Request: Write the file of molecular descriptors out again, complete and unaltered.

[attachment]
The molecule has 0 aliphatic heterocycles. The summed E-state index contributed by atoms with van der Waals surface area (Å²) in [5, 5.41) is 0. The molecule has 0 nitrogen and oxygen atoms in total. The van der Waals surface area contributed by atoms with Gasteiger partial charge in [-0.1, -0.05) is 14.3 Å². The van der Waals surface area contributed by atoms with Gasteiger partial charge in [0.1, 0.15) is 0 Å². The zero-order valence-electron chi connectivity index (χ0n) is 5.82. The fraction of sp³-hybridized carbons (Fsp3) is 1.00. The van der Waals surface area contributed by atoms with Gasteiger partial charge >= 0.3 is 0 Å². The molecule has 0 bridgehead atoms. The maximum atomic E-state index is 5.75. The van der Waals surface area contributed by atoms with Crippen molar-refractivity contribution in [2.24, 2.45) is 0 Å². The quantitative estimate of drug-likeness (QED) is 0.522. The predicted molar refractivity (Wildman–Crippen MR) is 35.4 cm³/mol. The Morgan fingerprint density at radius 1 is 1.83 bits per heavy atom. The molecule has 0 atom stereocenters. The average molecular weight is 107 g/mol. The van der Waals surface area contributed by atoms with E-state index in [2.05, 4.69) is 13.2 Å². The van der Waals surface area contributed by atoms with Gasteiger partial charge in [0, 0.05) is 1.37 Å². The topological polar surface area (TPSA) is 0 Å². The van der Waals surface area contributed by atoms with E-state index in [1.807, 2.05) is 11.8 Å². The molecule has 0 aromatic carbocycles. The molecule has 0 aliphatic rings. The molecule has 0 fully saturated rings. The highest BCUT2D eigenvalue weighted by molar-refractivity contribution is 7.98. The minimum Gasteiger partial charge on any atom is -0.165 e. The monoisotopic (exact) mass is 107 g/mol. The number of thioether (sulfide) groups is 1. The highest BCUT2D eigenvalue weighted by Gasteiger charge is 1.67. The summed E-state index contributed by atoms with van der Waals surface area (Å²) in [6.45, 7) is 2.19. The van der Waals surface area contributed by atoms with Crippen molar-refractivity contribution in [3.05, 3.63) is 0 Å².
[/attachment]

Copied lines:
The molecule has 0 aliphatic heterocycles. The summed E-state index contributed by atoms with van der Waals surface area (Å²) in [5, 5.41) is 0. The molecule has 0 nitrogen and oxygen atoms in total. The van der Waals surface area contributed by atoms with Gasteiger partial charge in [-0.1, -0.05) is 14.3 Å². The van der Waals surface area contributed by atoms with Gasteiger partial charge in [0.1, 0.15) is 0 Å². The zero-order valence-electron chi connectivity index (χ0n) is 5.82. The fraction of sp³-hybridized carbons (Fsp3) is 1.00. The van der Waals surface area contributed by atoms with Gasteiger partial charge >= 0.3 is 0 Å². The molecule has 0 bridgehead atoms. The maximum atomic E-state index is 5.75. The van der Waals surface area contributed by atoms with Crippen molar-refractivity contribution in [2.24, 2.45) is 0 Å². The quantitative estimate of drug-likeness (QED) is 0.522. The predicted molar refractivity (Wildman–Crippen MR) is 35.4 cm³/mol. The Morgan fingerprint density at radius 1 is 1.83 bits per heavy atom. The molecule has 0 atom stereocenters. The average molecular weight is 107 g/mol. The van der Waals surface area contributed by atoms with E-state index in [2.05, 4.69) is 13.2 Å². The van der Waals surface area contributed by atoms with Gasteiger partial charge in [0, 0.05) is 1.37 Å². The topological polar surface area (TPSA) is 0 Å². The van der Waals surface area contributed by atoms with E-state index in [1.807, 2.05) is 11.8 Å². The molecule has 0 aromatic carbocycles. The molecule has 0 aliphatic rings. The molecule has 0 fully saturated rings. The highest BCUT2D eigenvalue weighted by molar-refractivity contribution is 7.98. The minimum Gasteiger partial charge on any atom is -0.165 e. The monoisotopic (exact) mass is 107 g/mol. The number of thioether (sulfide) groups is 1. The highest BCUT2D eigenvalue weighted by Gasteiger charge is 1.67. The summed E-state index contributed by atoms with van der Waals surface area (Å²) in [6.45, 7) is 2.19. The van der Waals surface area contributed by atoms with Crippen molar-refractivity contribution in [3.05, 3.63) is 0 Å².